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          Meli D

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          Jan 11 2012: You are most welcome! I hope you find some useful things in there. I will be starting up a vlog and website and anything else I can think of here soon to get these ideas out to everyone for free. Keep in touch! :)
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      Jan 11 2012: Many many people live with mental illness - either themselves or a loved one ... it is hard ... someone with depression is in a very low energy state and finds it hard to move out of that ... if someone in this state can start to walk - or do other forms of physical exercise then their mood can lift but it is very hard to start these recovery processes ... the black dog feeling is pervasive ... but it is also possible that some people can live with there conditions and still experience meaningful lives with pleasures ... i am not an expert on mental illness and depression but it is much more common than people realise (1 in 4 maybe) and talking about it openly is a starting place ...
    • Jan 11 2012: I am not sure if you think those who have mental illness cannot feel happier. This strongly depends on the people around them , The more they are involved with each other the more we we feel happier.
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    Jan 11 2012: I think that happiness it's possible as many other things, perhaps we can achieve happiness because we don't seek it or think it's impossible to enjoy it. I dont's know maybe we misunderstand the definition of happiness: it is not about intensity it is like a state of grace, simple and modest.
  • Jan 11 2012: What are your thoughts on Flow Psychology? I am doing research on applying the theory to schools. I think it's a fascinating area of positive psychology that could really increase our students' motivation in school, their engagement in all the subjects, and help teachers to enjoy their job despite the job conditions in our country today.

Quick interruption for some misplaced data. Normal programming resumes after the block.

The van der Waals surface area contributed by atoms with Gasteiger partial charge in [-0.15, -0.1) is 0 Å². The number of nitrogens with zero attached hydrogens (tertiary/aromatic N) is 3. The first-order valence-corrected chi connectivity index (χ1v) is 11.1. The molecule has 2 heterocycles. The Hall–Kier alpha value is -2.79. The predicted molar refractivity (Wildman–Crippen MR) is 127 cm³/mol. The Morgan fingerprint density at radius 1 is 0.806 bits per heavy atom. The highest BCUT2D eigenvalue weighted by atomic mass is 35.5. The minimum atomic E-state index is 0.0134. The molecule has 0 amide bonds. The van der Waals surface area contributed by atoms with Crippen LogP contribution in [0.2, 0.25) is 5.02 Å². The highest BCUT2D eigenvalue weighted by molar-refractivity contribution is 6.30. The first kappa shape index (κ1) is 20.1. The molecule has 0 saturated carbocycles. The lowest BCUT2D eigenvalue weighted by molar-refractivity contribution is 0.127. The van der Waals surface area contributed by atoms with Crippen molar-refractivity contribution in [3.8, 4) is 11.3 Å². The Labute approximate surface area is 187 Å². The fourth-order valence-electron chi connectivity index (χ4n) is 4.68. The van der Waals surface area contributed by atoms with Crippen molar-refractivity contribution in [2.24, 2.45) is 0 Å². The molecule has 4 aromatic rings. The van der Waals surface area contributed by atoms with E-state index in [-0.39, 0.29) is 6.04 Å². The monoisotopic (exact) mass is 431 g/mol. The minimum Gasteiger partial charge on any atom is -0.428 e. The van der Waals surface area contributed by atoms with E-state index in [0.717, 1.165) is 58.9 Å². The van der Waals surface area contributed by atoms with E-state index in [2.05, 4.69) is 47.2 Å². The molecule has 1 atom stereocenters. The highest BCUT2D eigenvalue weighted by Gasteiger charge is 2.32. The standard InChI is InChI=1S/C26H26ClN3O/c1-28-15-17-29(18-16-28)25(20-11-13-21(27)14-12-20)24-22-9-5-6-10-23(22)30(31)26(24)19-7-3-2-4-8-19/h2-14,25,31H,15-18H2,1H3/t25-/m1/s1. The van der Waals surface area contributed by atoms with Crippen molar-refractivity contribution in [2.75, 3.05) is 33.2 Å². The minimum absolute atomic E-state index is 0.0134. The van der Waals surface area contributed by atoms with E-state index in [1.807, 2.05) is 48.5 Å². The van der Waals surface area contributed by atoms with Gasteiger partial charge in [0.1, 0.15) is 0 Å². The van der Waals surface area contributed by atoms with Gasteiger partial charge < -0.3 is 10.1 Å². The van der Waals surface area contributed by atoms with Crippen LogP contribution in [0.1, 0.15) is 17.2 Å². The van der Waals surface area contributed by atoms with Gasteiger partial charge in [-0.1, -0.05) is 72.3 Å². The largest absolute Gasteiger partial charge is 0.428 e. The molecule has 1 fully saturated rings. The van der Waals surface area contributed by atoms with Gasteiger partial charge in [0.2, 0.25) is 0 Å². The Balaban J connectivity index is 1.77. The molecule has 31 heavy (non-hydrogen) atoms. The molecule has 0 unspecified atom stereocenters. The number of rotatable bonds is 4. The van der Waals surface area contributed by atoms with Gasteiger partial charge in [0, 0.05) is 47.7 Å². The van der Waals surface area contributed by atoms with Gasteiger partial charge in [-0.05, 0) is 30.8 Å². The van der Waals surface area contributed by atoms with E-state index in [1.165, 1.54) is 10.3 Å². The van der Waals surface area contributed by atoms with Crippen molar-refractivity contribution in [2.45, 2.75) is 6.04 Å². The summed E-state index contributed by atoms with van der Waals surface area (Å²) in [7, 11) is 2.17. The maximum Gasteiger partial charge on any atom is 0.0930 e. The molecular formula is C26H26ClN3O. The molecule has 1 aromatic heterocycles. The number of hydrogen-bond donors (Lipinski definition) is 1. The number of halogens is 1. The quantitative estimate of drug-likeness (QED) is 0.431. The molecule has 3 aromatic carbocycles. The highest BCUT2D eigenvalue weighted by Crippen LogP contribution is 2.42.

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      Jan 11 2012: Yes flow is very interesting - the experience when we get so absorbed that we lose track of time ... sadly i can get it from statistics sometimes! We experience flow when there is the right match between out skills and the challenge we face - it is when we are just stretched the right amount ... it is a great feeling ...
      in the organism from an evolutionary perspective it is probably so we commit to tasks that will serve us in the medium term - even is they are not so imediately pleasure orientated (or comfortable) ...
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    Jan 11 2012: Love that Happiness is the new black

    I start my day w/a powerful intention & choose happiness (not perfect...but practice makes mastery!
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    Jan 11 2012: I don't think you can do much to create a happier organisation mainly because each one of us defines happiness in a very different way. Maybe if it's a small organisation you can keep track of your employees preferences, goals and expectations, but as a society.. I'm not too sure what can be done. We should not forget that people themselves don't know exactly what makes them happy, in most cases.

    On a different pessimistic note, I think (sadly) a lot of people would find money as a source of satisfaction and happiness. Most of them don't think one step ahead regarding what they would do with this money. You could potentially put it to test by making people believe they'd won an amount of money and measure their happiness. I think we'd find that once the primary enthusiasm is gone - we're not in any way happier.

    And...Lastly, I recommend Frankl's book: "Man's search for meaning" (http://en.wikipedia.org/wiki/Man%27s_Search_for_Meaning) as a source of information regarding one man's path to happiness....

    Shahar.